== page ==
An Early Look at the Iran-EU-5+1 Joint Action Plan

By Miles A. Pomper – The P5+1 (the United States, United Kingdom, Germany, France, Russia, and China, facilitated by the European Union) agreed with Iran on November 24, 2013 in Geneva on a six-month Joint Action Plan. The agreement is supposed to serve as an interim deal, setting the stage for negotiations over a longer term, comprehensive agreement. Below are three sets of observations related to the interim agreement, the forthcoming negotiations over a potential long term deal, and the less –discussed period after such a long term deal would have run its course.

The short term:

The provisions on the known parts of the Iran program are sufficient and likely worth the apparent price of sanctions relief, probably buying several months of respite from an Iranian move to a bomb (how much exactly depends in part on your estimate of how much of installed but not currently running centrifuges Iran would have activated in the meantime). This is true even if this is a solution we could have had 8-10 years ago if the Bush administration had been willing to engage with the EU negotiations at that time.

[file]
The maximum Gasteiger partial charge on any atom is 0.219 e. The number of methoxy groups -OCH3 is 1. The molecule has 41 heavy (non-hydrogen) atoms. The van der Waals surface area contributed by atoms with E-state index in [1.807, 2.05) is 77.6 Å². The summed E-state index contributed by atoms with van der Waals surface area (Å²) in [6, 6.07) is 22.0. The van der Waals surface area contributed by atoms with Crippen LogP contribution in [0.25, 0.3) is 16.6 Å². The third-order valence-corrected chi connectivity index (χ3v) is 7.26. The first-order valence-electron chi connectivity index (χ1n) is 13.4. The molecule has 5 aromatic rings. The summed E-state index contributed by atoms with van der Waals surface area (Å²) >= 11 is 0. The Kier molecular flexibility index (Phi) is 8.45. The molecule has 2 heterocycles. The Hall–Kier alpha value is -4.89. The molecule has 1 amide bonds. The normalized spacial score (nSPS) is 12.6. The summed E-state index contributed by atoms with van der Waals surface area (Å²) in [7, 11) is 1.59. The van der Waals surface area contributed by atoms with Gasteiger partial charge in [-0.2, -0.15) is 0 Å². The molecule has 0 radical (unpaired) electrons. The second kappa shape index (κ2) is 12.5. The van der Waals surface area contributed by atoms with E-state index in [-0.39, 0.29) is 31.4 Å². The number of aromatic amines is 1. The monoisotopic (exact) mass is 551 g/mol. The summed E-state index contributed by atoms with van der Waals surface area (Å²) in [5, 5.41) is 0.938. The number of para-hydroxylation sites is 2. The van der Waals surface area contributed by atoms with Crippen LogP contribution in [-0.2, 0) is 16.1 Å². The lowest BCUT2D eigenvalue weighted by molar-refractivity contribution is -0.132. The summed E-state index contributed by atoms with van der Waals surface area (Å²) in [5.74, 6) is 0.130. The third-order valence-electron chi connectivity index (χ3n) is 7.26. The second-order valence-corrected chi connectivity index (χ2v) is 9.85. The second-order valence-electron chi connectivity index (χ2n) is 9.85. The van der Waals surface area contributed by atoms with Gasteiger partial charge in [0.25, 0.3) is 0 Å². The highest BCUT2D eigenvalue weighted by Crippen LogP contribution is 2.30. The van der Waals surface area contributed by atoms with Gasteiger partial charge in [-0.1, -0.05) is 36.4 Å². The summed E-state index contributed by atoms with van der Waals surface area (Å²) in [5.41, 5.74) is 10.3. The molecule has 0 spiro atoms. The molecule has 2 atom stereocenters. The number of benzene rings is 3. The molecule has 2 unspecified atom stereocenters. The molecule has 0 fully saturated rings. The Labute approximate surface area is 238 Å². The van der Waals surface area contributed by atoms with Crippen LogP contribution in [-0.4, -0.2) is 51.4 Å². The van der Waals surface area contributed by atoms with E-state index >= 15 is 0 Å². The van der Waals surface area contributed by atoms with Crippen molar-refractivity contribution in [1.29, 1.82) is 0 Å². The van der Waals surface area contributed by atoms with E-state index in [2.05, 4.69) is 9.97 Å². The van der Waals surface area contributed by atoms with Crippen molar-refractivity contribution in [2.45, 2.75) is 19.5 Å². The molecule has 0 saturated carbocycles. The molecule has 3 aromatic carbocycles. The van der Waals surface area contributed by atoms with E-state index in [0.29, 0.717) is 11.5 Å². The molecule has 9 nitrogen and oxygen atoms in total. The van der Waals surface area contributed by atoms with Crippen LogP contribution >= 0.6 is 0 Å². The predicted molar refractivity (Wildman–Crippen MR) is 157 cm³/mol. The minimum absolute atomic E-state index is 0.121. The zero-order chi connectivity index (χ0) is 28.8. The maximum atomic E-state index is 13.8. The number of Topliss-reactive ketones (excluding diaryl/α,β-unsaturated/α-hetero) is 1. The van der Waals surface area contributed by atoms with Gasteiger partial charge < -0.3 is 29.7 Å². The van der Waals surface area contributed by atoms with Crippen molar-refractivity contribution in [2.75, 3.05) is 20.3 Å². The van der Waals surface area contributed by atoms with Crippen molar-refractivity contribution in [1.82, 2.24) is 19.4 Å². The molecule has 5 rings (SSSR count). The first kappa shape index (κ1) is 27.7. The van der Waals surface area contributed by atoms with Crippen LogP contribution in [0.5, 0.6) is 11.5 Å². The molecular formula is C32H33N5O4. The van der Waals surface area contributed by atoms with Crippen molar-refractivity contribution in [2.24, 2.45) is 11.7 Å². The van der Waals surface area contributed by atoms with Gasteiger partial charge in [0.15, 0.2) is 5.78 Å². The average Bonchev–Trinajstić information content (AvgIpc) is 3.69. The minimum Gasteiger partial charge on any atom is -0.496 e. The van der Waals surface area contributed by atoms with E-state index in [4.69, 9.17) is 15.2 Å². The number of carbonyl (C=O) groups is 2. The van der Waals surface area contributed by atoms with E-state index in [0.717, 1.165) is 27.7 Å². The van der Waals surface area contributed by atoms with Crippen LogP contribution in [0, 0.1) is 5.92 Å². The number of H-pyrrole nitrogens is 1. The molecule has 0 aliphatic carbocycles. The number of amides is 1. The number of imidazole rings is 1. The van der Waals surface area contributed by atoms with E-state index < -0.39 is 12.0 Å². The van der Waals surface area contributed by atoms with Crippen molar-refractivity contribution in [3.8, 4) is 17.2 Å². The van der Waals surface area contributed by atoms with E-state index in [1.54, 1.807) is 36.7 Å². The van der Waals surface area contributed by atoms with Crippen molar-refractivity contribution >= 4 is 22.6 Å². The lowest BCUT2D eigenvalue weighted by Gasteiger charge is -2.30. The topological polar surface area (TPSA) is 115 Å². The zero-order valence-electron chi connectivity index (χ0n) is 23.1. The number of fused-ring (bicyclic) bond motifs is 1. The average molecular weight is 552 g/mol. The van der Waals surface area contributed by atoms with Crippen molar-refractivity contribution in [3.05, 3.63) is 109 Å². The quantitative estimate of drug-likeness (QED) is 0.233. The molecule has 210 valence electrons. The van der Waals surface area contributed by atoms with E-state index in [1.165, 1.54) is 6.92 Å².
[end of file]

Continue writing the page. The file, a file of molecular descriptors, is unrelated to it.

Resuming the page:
Some lesser-noticed provisions, such as use of daily camera runs at the current enrichment plant (as opposed to weekly or biweekly now) may play as much a role as the more-ballyhooed restrictions over enrichment levels. In part, this will depend on how seriously the U.S. enforces other sanctions in the meantime to keep indirect costs from sanctions leakage to a minimum. It also depends on how you count the P5 +1 pledge not to further cut Iran’s oil sales in the period below current low levels (how much would they have been cut?) and exactly how much higher EU thresholds on non-sanctioned trade will be raised  relative to the status quo.